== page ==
SCP is a powerful tool introduced in IOS 12.2(2)T which allows us to securely transfer files to and from our routers. With this feature we can transfer files, images and configurations in an encrypted way, and we can also authenticate accesses on the routers.
It’s easy to deploy, easy to use and Cisco recommends to use it in the Guide to Harden Cisco IOS Devices too: why do not use it?! 🙂
It relays on SSH and AAA, so both features have to be enabled on the device:
Router(config)#hostname R1 R1(config)#crypto key generate rsa general-keys modulus 512 The name for the keys will be: R1.mydomain % The key modulus size is 512 bits % Generating 512 bit RSA keys, keys will be non-exportable...[OK] R1(config)# R1(config)#aaa new-model R1(config)#aaa authentication login default local R1(config)#aaa authorization exec default local
In order to use scp to manage configuration we must have an user account with enough privileges to access it:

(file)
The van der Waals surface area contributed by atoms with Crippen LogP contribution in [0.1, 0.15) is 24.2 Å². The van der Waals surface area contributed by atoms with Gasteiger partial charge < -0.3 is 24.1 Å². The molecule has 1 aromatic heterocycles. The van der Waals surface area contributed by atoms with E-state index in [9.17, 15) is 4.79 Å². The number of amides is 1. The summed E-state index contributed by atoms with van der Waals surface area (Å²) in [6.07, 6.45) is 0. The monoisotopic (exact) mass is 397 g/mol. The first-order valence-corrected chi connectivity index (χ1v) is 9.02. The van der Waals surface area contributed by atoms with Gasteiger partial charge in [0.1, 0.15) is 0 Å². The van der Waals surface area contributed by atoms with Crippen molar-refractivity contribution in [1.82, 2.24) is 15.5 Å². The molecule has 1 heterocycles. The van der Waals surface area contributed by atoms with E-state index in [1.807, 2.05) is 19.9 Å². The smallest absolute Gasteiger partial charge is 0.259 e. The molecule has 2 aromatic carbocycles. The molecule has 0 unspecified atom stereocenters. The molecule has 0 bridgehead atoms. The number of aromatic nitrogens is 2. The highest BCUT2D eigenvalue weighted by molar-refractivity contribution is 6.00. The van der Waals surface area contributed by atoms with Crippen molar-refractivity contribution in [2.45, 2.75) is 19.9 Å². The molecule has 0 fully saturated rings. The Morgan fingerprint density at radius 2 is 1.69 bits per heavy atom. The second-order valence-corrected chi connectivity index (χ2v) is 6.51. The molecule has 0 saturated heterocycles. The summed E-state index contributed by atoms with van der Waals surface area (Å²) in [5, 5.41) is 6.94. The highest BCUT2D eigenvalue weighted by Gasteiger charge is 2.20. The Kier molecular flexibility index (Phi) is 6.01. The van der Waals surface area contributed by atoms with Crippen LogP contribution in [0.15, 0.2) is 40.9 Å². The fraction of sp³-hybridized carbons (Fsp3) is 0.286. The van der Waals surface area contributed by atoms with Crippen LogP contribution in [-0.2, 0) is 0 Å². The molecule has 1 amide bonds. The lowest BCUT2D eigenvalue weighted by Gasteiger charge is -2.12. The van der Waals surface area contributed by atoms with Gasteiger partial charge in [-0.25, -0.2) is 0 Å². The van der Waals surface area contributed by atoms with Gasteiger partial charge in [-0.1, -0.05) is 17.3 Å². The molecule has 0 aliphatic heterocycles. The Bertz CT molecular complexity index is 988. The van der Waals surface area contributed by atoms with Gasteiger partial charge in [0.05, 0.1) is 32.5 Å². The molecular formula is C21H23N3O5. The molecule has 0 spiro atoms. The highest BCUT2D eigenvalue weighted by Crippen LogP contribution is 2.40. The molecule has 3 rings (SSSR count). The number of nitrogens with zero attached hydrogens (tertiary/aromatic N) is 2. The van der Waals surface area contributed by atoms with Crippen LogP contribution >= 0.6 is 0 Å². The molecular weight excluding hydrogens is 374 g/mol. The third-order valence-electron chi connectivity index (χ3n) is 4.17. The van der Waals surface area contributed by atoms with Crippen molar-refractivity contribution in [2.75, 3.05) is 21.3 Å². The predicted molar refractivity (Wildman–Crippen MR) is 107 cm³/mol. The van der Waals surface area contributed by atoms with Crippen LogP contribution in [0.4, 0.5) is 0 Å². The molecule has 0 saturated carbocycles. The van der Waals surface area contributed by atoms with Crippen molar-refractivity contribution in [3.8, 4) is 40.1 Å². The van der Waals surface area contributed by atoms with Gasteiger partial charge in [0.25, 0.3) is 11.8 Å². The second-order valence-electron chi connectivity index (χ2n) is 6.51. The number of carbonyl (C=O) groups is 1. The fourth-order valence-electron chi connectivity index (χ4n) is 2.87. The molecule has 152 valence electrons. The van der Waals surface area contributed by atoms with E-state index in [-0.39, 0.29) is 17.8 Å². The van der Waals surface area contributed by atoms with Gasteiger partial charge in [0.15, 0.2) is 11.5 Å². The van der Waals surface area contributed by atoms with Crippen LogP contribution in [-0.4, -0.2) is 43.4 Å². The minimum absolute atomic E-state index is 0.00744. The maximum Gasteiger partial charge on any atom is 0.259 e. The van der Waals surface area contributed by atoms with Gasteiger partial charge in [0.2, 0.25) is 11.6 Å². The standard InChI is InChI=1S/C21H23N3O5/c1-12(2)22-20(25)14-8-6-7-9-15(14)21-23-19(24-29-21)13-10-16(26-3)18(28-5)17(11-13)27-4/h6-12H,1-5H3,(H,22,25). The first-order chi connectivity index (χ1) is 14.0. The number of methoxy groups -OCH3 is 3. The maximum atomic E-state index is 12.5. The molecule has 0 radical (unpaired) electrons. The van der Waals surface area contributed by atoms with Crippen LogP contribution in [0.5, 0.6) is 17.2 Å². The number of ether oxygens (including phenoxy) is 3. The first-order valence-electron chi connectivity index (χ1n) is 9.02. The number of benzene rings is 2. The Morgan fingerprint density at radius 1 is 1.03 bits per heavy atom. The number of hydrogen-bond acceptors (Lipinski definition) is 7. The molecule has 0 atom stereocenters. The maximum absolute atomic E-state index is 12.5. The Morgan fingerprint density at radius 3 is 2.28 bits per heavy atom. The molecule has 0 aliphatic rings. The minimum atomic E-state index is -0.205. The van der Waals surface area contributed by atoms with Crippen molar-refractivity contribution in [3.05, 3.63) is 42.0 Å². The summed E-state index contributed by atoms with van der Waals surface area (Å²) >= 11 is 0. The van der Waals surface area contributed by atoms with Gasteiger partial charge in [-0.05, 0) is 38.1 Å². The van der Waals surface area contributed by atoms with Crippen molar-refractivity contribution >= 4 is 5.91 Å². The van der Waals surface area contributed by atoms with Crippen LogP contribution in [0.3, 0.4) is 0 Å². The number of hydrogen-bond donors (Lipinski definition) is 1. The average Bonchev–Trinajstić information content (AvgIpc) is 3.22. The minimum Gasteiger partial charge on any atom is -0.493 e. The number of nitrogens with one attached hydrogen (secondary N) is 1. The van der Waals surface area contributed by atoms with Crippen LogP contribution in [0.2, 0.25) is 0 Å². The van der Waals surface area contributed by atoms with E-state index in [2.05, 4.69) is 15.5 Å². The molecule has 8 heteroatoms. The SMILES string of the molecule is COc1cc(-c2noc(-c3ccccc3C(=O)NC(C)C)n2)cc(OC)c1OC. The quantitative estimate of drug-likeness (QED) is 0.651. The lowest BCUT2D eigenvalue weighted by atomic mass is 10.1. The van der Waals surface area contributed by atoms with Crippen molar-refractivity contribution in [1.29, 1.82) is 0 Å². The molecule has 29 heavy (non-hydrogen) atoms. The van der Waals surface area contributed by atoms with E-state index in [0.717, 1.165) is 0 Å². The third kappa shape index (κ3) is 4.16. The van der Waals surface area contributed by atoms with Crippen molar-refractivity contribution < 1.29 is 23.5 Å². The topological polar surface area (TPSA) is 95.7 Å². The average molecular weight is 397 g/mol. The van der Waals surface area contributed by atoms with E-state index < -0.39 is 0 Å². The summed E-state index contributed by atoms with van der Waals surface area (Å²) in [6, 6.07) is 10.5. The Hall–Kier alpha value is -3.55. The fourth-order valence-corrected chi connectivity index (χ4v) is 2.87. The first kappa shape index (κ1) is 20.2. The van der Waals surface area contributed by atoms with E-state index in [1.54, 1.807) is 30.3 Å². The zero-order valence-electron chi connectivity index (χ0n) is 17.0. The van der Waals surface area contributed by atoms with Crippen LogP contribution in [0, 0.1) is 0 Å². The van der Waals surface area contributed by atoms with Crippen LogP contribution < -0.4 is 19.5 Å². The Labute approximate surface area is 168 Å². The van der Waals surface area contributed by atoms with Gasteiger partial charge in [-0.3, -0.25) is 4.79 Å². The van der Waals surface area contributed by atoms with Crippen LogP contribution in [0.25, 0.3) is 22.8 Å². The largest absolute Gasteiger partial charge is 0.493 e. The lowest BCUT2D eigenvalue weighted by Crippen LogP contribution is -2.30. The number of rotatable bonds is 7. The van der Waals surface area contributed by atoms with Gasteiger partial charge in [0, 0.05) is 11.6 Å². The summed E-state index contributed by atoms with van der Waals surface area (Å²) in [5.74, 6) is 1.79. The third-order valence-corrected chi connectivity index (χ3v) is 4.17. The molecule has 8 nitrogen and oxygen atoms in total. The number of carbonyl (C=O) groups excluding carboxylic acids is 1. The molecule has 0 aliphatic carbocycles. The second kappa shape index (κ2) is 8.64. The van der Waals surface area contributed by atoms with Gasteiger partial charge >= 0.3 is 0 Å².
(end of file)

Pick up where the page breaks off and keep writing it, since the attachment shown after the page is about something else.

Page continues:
R1(config)# R1(config)#username admin privilege 15 secret 0 topsecret
Finally, we can turn the scp server on:
R1(config)#ip scp server enable
On the client side we can use an utility such as pscp, from the PuTTY suite, to interact with our SCP server – the router!
C:>pscp.exe PuTTY Secure Copy client Release 0.59 Usage: pscp [options] [user@]host:source target pscp [options] source [/source] [user@]host:target pscp [options] -ls [user@]host:filespec [cut]
For example, we can download the startup-config and put it on a directory:
C:>pscp.exe email@example.com:nvram:startup-config C:MyConfigsR1.cfg firstname.lastname@example.org's password: R1.cfg | 0 kB | 0.6 kB/s | ETA: 00:00:00 | 100% C:>
Using an integrated AAA system, such as a Radius based AAA with IAS and Active Directory as backend, we can also omit the username part and use our own domain password!
Dear TFTP & Co., it’s time for retirement!
Cisco.com: Cisco Guide to Harden Cisco IOS Devices
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